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HIV treatment in times of civil strife: serious threats to antiretroviral drug access in the Kibera slum following the Kenyan elections

Unge, Christiana; Södergård, Björna; Thorson, Annaa; Ragnarsson, Andersa; Carter, Janeb; Ilako, Festusb; Waweru, Marjoryb; Ekström, Anna Miaa

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doi: 10.1097/QAD.0b013e32830a751a
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The turbulence in Kenya following the elections in December 2007 was broadcast across the world, but few voices were raised regarding its potential impact on access to essential healthcare including antiretroviral (ARV) drugs for HIV positive patients [1,2]. Successful ARV treatment relies on high adherence to avoid the development of drug resistance [1]. The informal settlement of Kibera with an estimated 1 million people of mixed ethnic origin, of which more than one fifth are HIV positive, was one of the areas worst hit by the postelection violence.

We studied access to ARV treatment and staff experiences during the postelection period between 1 January and 1 February 2008 at an HIV clinic run by the African Medical Research Foundation (AMREF) in the Kibera slum, where 722 patients were receiving ARV. The number of missed appointments was compared with corresponding figures for the previous year (January 2007) using patient records. A self-administered questionnaire was used to explore experiences of AMREF staff at the Kibera clinic regarding access to the clinic, safety, and alternative sources of ARV drug supply during the postelection period.

Our review of patient records from January 2008 showed that 42% of 447 scheduled appointments were missed compared with only 14% in January 2007. This corresponds to more than 25% of all currently active ARV patients at the clinic (Table 1).

Table 1
Table 1:
Activity at the Kibera clinic for the months of January 2007 and 2008, by patient category, number of patients and percentage of currently active patients.

Twenty-five out of 63 (40%) staff responded to our questionnaire. The most common reason for absence from the clinic was fear of ethnic violence and a feeling of insecurity, hindering both patients and staff from traveling back to Kibera after the Christmas holidays in rural homes. Several respondents stated that they had been attacked by street gangs or ethnic mobs and had feared for their lives coming to the clinic, which is centrally located in Kibera. All staff members said that they had provided ARV to patients who normally go to other clinics, so it is not unlikely that some AMREF patients also obtained drugs at other clinics during the turbulence.

In conclusion, more than four in 10 HIV patients are likely to have experienced treatment interruption lasting for several weeks. As many patients in this context seek care late with low CD4 cell counts, treatment interruptions may rapidly lead to AIDS symptoms and deteriorating health. Also, since 99% (data not shown) of the patients are on Lamivudine, Stavudine 30 mg, Stavudine 40 mg, Zidovudine, Didanosine 125 mg, Didanosine 200 mg (nucleoside reverse transcriptase inhibitor) and Nevirapine 200 mg, Efavirenz 600 mg (non-nucleoside reverse transcriptase inhibitor) only, even short periods of irregular drug intake may lead to the development of drug resistance [3,4], which is especially problematic when second or third line ARV are not affordable. Studies from sub-Saharan Africa have shown that adherence levels of 68–85% can be achieved [5] but weak health systems, staff shortages and stigma contribute to jeopardizing regular drug intake and patient retention in ARV programmes [6,7]. The AMREF ARV programme in Kibera is faced with fairly low adherence even under normal conditions: our unpublished data (ongoing prospective cohort study, n = 407) show that 27% of the HIV-positive patients on ARV treatment have a mean overall adherence to ARV below 95%, with consequent risks of developing drug resistance [5,6].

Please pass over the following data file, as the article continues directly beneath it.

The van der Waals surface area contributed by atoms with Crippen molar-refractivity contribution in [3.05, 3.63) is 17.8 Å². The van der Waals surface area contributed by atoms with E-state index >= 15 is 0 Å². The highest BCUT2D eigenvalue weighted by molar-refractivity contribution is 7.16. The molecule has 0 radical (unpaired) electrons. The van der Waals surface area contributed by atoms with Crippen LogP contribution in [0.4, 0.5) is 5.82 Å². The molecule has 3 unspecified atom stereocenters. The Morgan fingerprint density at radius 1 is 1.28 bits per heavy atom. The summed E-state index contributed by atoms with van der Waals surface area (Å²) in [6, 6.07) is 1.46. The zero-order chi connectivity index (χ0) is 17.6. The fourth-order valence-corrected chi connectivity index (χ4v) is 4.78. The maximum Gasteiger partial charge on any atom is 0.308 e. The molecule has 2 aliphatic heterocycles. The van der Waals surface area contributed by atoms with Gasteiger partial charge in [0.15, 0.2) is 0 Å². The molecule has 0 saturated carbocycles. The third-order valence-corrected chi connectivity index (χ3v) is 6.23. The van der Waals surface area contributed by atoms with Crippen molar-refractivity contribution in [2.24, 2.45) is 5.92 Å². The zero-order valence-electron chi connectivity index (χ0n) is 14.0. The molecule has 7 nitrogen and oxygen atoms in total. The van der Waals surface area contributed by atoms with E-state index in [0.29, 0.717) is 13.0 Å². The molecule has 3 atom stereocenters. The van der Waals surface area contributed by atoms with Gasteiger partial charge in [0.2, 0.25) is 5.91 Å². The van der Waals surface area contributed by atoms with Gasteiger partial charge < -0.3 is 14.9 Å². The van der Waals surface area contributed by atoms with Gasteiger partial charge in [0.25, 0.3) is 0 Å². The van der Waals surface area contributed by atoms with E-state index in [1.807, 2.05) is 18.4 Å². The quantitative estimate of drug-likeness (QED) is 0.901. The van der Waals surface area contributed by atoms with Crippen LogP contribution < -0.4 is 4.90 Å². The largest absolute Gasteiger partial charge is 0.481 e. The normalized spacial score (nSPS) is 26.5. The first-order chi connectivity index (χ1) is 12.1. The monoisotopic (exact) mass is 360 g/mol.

Kenya is considered to be one of Africa's most stable democracies. Our results demonstrate that a political event superimposed on an already fragile context puts HIV patients on ARV at high risk of treatment interruption and irregular drug supply that could rapidly lead to drug resistance deteriorating health. As most patients are supplied with ARV drugs for only 1 month in most ARV programmes in Africa, ARV providers and donors could be better prepared in future to prevent ARV treatment interruptions by providing patients with medication for extended periods, when civil disorder is expected. Evident drawbacks to extended supplies include the risk of medicines being destroyed, lost, sold or given away. A systematic back-up plan to handle these situations is necessary given the shortage of human resources [8]. Tracing of patients who are lost to follow-up could be facilitated through extended peer networks and digitized record keeping indicating when drug refills are needed. Further, healthcare providers could be better prepared for times of civil unrest by developing formal collaborations with other nearby nongovernmental organizations and international nongovernmental organizations, as our findings show that HIV patients do try to access ARV drugs even during unstable situations.


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© 2008 Lippincott Williams & Wilkins, Inc.